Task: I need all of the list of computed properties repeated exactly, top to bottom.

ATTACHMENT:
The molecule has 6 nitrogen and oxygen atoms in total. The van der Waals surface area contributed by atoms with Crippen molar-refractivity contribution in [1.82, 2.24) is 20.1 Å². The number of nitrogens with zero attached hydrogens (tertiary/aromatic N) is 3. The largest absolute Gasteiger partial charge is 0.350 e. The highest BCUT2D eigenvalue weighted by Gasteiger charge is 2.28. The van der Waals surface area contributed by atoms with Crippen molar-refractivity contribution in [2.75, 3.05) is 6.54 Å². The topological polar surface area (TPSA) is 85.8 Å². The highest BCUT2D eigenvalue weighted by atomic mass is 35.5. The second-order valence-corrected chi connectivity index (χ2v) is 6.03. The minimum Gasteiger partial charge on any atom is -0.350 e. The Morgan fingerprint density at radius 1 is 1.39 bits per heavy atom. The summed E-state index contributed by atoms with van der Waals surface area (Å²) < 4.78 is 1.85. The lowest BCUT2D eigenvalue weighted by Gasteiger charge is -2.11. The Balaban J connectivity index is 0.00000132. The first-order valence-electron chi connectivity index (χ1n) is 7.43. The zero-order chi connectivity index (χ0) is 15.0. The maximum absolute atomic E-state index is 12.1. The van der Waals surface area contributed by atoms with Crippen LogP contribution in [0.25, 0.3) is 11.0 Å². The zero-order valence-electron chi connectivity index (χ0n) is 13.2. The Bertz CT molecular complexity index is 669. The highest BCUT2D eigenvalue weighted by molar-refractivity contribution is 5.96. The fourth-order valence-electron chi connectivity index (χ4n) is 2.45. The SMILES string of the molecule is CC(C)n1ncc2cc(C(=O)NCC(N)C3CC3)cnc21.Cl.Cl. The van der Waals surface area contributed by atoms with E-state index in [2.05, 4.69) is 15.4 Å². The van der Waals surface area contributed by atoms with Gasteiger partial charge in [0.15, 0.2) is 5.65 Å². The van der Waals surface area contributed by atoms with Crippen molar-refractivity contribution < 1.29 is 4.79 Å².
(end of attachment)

The molecule has 6 nitrogen and oxygen atoms in total. The van der Waals surface area contributed by atoms with Crippen molar-refractivity contribution in [1.82, 2.24) is 20.1 Å². The number of nitrogens with zero attached hydrogens (tertiary/aromatic N) is 3. The largest absolute Gasteiger partial charge is 0.350 e. The highest BCUT2D eigenvalue weighted by Gasteiger charge is 2.28. The van der Waals surface area contributed by atoms with Crippen molar-refractivity contribution in [2.75, 3.05) is 6.54 Å². The topological polar surface area (TPSA) is 85.8 Å². The highest BCUT2D eigenvalue weighted by atomic mass is 35.5. The second-order valence-corrected chi connectivity index (χ2v) is 6.03. The minimum Gasteiger partial charge on any atom is -0.350 e. The Morgan fingerprint density at radius 1 is 1.39 bits per heavy atom. The summed E-state index contributed by atoms with van der Waals surface area (Å²) < 4.78 is 1.85. The lowest BCUT2D eigenvalue weighted by Gasteiger charge is -2.11. The Balaban J connectivity index is 0.00000132. The first-order valence-electron chi connectivity index (χ1n) is 7.43. The zero-order chi connectivity index (χ0) is 15.0. The maximum absolute atomic E-state index is 12.1. The van der Waals surface area contributed by atoms with Crippen LogP contribution in [0.25, 0.3) is 11.0 Å². The zero-order valence-electron chi connectivity index (χ0n) is 13.2. The Bertz CT molecular complexity index is 669. The highest BCUT2D eigenvalue weighted by molar-refractivity contribution is 5.96. The fourth-order valence-electron chi connectivity index (χ4n) is 2.45. The SMILES string of the molecule is CC(C)n1ncc2cc(C(=O)NCC(N)C3CC3)cnc21.Cl.Cl. The van der Waals surface area contributed by atoms with E-state index in [2.05, 4.69) is 15.4 Å². The van der Waals surface area contributed by atoms with Gasteiger partial charge in [0.15, 0.2) is 5.65 Å². The van der Waals surface area contributed by atoms with Crippen molar-refractivity contribution < 1.29 is 4.79 Å².